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Classical Italy and the Amalfi Coast 16.5.2019 to 23.5.2019
Our outward trip went without a hitch. All of the logistics were ably marshalled by Margaret, and we were seamlessly transported to our destination, the Grand Hotel Due Golfi, a 4 star hotel with a 5 star view.
On our way there we eased through heavy traffic in Naples, a metropolis with a population of 3 million and all the entanglements of modern city life. Vesuvius loomed large above it, a brooding threat of apocalyptic destruction which the locals have managed to ignore for the best part of two millennia, apparently secure in the knowledge that they will have 10 days notice of any eruption.
We passed by signs to ‘Ercolano’ and ‘Pompei’, a reminder, if one were required, of what a somma-strato volcano can do when it decides to blow its top. Soon enough we would see some of the glories of antiquity that had been excavated from layers of ash, pumice, and lava to a depth of about 10 meters which had been deposited on those towns when Vesuvius erupted in 79 AD.
The roads around Sorrento, and onward to the Amalfi coast cling to the sides of the coastline, and wind like spaghetti rising from the blue bowl of the bay as they climb up from sea level to the commanding heights of the Lattari Mountains of the Sorrento peninsula. With each twist of the road new views appear.
The hillsides when not rocky and sparse, are terraced with gardens of vines growing on pergolas, and within their shade there are olive and lemon groves, and everywhere, signs of human habitations, ancient and modern. The gardens and orchards which once graced Herculaneum and Pompeii may have looked much the same, as do the Neapolitan people, an admixture which in ancient times was less Roman than Greek.
The days passed quickly, full of interest and activity, during which we learned so much. Each of us may have their particular favourites, whether the Archaeological Museum where the unobtrusive security allowed us to be immersed in the sculpture hall and other treasures there, as demonstrated by our guide, or the delightful terraced gardens of the Villa San Michele on Capri.
The Villa Poppaea, Herculaneum and Pompeii were no less fascinating, though each raised different questions, often not without difficulty, as to how to give access to the wonders of Roman civilization in their everyday setting, without risking damage to the fabric of the buildings, or losing the precious frescoes and mosaics which look a little sad after long exposure. Or more poignant still, the remains of those who were caught out waiting to be evacuated from the docks of Herculaneum, undiminished by the knowledge that we were looking at plaster casts.
We all enjoyed the conviviality of the very pleasant dining in the hotel, and Martin voiced all our appreciation for the sterling work done by Margaret and Allan to make it such a wonderfully enjoyable trip. The Greek influence of the area was still with us as we stoically withstood an unexpected delay on our return caused by the need to repatriate a passenger from a previous plane and a diverting trip to Southend on Sea because a hole in the runway had closed Stansted. Throughout Margaret kept us informed and oiled the wheels so that a replacement coach was to be had. Thus we returned home, tired, but triumphant.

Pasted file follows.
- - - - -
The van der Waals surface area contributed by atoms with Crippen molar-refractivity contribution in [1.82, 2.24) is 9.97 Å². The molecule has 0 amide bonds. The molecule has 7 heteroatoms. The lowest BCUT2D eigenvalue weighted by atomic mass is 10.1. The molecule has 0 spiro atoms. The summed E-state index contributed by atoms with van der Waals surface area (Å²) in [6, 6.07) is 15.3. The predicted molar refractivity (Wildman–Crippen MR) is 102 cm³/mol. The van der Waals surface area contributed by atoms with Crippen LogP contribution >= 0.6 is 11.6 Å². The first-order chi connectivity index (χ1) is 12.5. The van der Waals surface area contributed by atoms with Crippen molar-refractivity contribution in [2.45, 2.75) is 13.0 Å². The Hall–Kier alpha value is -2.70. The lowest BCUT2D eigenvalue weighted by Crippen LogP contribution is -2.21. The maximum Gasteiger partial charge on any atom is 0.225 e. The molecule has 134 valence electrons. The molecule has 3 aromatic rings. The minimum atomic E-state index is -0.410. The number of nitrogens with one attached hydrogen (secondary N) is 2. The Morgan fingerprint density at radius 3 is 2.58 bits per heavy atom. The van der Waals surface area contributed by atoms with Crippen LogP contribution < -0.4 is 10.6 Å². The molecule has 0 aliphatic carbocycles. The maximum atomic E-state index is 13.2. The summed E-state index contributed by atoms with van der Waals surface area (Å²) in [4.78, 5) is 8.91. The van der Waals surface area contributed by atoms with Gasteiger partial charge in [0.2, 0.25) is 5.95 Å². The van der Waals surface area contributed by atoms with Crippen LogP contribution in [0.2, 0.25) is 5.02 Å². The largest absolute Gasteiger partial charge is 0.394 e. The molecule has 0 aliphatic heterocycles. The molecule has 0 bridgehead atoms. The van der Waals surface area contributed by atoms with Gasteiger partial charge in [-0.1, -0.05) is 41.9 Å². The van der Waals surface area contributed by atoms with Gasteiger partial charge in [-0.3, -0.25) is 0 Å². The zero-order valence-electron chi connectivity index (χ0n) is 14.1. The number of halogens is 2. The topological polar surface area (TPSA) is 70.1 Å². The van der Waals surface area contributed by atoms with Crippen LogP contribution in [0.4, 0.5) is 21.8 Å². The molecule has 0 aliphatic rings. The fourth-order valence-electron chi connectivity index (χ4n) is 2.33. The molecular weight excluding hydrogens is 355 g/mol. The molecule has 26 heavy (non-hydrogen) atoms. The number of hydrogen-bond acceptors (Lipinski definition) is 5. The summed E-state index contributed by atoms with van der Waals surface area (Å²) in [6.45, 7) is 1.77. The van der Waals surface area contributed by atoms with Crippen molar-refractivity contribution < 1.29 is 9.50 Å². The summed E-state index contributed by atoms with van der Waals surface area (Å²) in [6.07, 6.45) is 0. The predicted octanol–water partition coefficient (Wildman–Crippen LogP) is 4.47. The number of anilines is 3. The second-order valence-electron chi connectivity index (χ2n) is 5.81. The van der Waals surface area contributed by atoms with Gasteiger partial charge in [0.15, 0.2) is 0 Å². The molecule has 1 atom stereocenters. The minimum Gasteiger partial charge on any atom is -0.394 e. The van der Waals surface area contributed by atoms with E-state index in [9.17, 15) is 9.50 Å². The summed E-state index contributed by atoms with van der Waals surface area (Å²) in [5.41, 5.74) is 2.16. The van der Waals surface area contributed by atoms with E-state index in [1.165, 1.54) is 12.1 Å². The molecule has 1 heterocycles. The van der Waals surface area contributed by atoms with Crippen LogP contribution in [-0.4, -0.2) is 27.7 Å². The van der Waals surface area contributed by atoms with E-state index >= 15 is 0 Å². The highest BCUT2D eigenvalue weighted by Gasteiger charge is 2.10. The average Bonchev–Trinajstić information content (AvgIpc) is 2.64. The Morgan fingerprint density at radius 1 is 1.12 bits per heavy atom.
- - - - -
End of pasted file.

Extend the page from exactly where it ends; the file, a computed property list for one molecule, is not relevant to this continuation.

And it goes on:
Paul and Meg
Mamma Mia Moments on the Amalfi Coast
Twelve years ago, we sailed along the amazing Amalfi coast and thought – beautiful scenery; fascinating history; dangerous coastal roads carved into precipitous cliffs - we have to go there one day ....
Our U3A-adopted hotel was near 5* and perched very high (just below satellite level) on the Sorrento peninsula.  We looked down (and I do mean down) on Sorrento and across the bay to Vesuvius and Naples – 30 miles by road.  To reach the hotel our coach was obliged to climb narrow winding roads clinging to the edge of sheer cliffs.  Every day for a week, wherever we went - Pompei, Herculaneum, Amalfi, Naples, Sorrento – our coach driver had to negotiate these dramatic roads.
As the Maitre d’s other half, I got to ride shotgun – high above the driver on the front seat.  I had first hand experience of every twist and turn in the roads as we hurtled towards oblivion on every hairpin corner (and the faint cry of ‘Oh, my God’ coming from behind me).
Having wound our way round a series of bends, I was often surprised when we slowed down on a relatively straight bit of road.  Our driver was simply easing off to allow faster traffic to overtake.  At school-closing times this included hordes of school kids on their Vespas, buzzing past like flies.  On these difficult roads the actions and reactions of all the drivers as they squeezed past each other, overtook or gave way was little short of symbiotic.
They say that getting there is half the fun.  Well, getting back continued to be hair-raising.  Due to a hole in the runway (!) at Stansted, our return flight was diverted to (wait for it) Southend … where we waited until the hole was repaired before resuming our journey.  After a mad dash along the (shortish) runway we roared up to 7,000 feet before (“cabin crew – clear for landing”) we started our descent into Stansted: a whole 15 minutes flight!
Allora, andiamo.  Eh. 

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